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7 Health Benefits Of Chili Pepper

Last updated March 28, 2018

The chili pepper is the fruit of plants from the genus Capsicum, members of the nightshade family, Solanaceae. Chili peppers originated in the Americas but are cultivated in across the world in the Philippines, India, China, Indonesia, Japan, Korea, Spain, and Mexico. The substances that give chili peppers their intensity when ingested are capsaicin and several related chemicals, collectively called capsaicinoids. To learn more, watch this video on the 7 Health Benefits Of Chili Peppers.


The chili pepper is the fruit of plants from the genus Capsicum, members of the nightshade family, Solanaceae. Chili peppers originated in the Americas but are cultivated in across the world in the Philippines, India, China, Indonesia, Japan, Korea, Spain, and Mexico. The substances that give chili peppers their intensity when ingested are capsaicin and several related chemicals, collectively called capsaicinoids.

The five domesticated species of chili peppers are as follows:

  • Capsicum annuum, including bell peppers, wax, chili pepper, jalapeños, and the chiltepin.
  • Capsicum frutescens, including malagueta, tabasco and Thai peppers, piri piri, and Malawian Kambuzi.
  • Capsicum chinense, including the hottest peppers such as the naga, habanero, Datil and Scotch bonnet.
  • Capsicum pubescens, including the South American rocoto peppers.
  • Capsicum baccatum, including the South American aji peppers.

Here are the 7 health benefits of chili pepper.

1.     Chili Pepper can help keep one's eyes healthy.

One tablespoon of chili pepper in vitamin A with 9 percent of the recommended need. Vitamin A is known for improving your eyesight and preventing night blindness and macular degeneration from developing as we age.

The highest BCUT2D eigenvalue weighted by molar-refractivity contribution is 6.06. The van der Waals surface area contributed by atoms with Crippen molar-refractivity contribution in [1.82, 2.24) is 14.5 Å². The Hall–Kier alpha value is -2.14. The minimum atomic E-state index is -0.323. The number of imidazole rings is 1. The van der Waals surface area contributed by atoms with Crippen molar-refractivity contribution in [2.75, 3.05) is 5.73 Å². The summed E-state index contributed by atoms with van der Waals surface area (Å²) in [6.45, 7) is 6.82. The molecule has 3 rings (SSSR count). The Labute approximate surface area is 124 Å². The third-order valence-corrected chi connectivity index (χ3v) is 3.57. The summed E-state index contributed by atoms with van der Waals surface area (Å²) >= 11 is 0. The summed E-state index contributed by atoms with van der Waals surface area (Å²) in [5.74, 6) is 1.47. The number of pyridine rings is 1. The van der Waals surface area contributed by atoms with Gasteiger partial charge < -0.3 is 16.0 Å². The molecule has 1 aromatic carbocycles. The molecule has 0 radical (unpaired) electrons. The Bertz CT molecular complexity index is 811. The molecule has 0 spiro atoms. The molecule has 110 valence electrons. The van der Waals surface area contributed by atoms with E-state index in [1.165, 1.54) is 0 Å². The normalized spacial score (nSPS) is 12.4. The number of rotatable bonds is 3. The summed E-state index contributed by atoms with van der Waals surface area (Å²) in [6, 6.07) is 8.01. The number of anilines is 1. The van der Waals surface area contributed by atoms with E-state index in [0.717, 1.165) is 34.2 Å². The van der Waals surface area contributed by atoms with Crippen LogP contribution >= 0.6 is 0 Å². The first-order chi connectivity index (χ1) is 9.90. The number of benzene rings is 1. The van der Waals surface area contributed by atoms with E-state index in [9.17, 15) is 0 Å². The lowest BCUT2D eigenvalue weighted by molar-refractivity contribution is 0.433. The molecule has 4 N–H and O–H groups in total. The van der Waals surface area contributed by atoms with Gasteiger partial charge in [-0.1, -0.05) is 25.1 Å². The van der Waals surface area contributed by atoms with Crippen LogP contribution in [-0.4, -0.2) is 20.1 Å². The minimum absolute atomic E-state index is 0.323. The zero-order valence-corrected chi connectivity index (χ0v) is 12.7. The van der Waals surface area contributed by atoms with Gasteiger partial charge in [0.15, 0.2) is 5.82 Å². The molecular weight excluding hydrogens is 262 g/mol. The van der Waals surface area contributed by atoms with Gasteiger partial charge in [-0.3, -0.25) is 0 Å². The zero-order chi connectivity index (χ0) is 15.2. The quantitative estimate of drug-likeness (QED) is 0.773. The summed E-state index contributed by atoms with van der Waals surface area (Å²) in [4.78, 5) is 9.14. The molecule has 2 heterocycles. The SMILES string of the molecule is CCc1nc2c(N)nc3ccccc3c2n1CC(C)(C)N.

2.     Chili Pepper can help individuals fight infections.

Chili pepper contains 108 percent of the vitamin C daily requirements per tablespoon. Vitamin C is a powerful natural water-soluble antioxidant that helps the body develop resistance against infectious agents and eliminates cancer-causing free radicals in the body.

3.     Chili Pepper is perfect for keeping the hair and skin vibrant and strong.

Adequate vitamin C intake does not only improve the immune system but can also create and maintain collagen, an essential protein found in hair and skin.

4.     Chili Pepper is perfect for decreasing blood pressure.

Per tablespoon, chili pepper contains 145 milligrams of potassium. Also, chili pepper contains very little sodium with only 1.6 milligrams per tablespoon. This combination with folate also contributes to the reduction of hypertension and relaxes blood vessels, while maintaining proper blood flow.

5.     Chili Pepper is loaded with B-vitamin components.

Chili pepper is an excellent source of B-vitamin complex elements, such as riboflavin and niacin. Niacin has been known to increase an individual’s “good” cholesterol and reduce the risk of cardiovascular problems. A deficiency of niacin leads to Pellagra - a disease characterized by diarrhea, dementia, dermatitis, and insomnia, the inability to sleep.

Chili pepper is also a good source of folic acid. Folic acid helps the body to produce healthy red blood cells and prevents anemia. It is also essential for aiding rapid cell division and growth, such as during infancy and pregnancy. A deficiency of folic acid in pregnant women can lead to the birth of underweight infants and may also result in neural tube defects in newborns.

6.     Chili Pepper can assist in red blood cell formation.

Copper and iron are essential for the new blood cell formation. A deficiency in iron can lead to anemia, fatigue, and muscular weakness.

7.     Chili Pepper can help improve cognitive functioning.

The amount of iron in chili pepper leads to increased hemoglobin production and increases blood flow. Proper amounts of oxygen and iron in the brain lead to increased cognitive performance and a decreased risk of cognitive disorders like Alzheimer’s disease and dementia.

References and Information Sources used for the Article:


Reviewed and Approved by a member of the DoveMed Editorial Board
First uploaded: Sept. 13, 2014
Last updated: March 28, 2018

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